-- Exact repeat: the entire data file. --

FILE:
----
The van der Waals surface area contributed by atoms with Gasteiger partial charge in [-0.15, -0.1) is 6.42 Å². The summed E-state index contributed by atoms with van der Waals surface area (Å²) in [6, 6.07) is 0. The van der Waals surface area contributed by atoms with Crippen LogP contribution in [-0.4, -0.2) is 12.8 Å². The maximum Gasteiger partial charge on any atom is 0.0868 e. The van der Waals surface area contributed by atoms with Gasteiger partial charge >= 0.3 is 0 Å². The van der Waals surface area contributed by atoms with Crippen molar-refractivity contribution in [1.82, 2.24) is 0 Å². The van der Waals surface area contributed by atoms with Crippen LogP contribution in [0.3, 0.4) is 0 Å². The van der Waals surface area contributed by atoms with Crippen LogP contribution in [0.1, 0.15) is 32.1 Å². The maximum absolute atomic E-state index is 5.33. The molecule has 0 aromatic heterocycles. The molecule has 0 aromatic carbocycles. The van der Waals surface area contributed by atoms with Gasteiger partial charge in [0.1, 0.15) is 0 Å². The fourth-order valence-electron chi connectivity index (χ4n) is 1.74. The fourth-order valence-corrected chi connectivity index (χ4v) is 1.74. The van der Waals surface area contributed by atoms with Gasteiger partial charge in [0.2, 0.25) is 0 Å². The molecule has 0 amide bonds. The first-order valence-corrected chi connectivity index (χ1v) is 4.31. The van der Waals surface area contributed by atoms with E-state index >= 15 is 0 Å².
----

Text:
The van der Waals surface area contributed by atoms with Gasteiger partial charge in [-0.15, -0.1) is 6.42 Å². The summed E-state index contributed by atoms with van der Waals surface area (Å²) in [6, 6.07) is 0. The van der Waals surface area contributed by atoms with Crippen LogP contribution in [-0.4, -0.2) is 12.8 Å². The maximum Gasteiger partial charge on any atom is 0.0868 e. The van der Waals surface area contributed by atoms with Gasteiger partial charge >= 0.3 is 0 Å². The van der Waals surface area contributed by atoms with Crippen molar-refractivity contribution in [1.82, 2.24) is 0 Å². The van der Waals surface area contributed by atoms with Crippen LogP contribution in [0.3, 0.4) is 0 Å². The van der Waals surface area contributed by atoms with Crippen LogP contribution in [0.1, 0.15) is 32.1 Å². The maximum absolute atomic E-state index is 5.33. The molecule has 0 aromatic heterocycles. The molecule has 0 aromatic carbocycles. The van der Waals surface area contributed by atoms with Gasteiger partial charge in [0.1, 0.15) is 0 Å². The fourth-order valence-electron chi connectivity index (χ4n) is 1.74. The fourth-order valence-corrected chi connectivity index (χ4v) is 1.74. The van der Waals surface area contributed by atoms with Gasteiger partial charge in [0.2, 0.25) is 0 Å². The molecule has 0 amide bonds. The first-order valence-corrected chi connectivity index (χ1v) is 4.31. The van der Waals surface area contributed by atoms with E-state index >= 15 is 0 Å².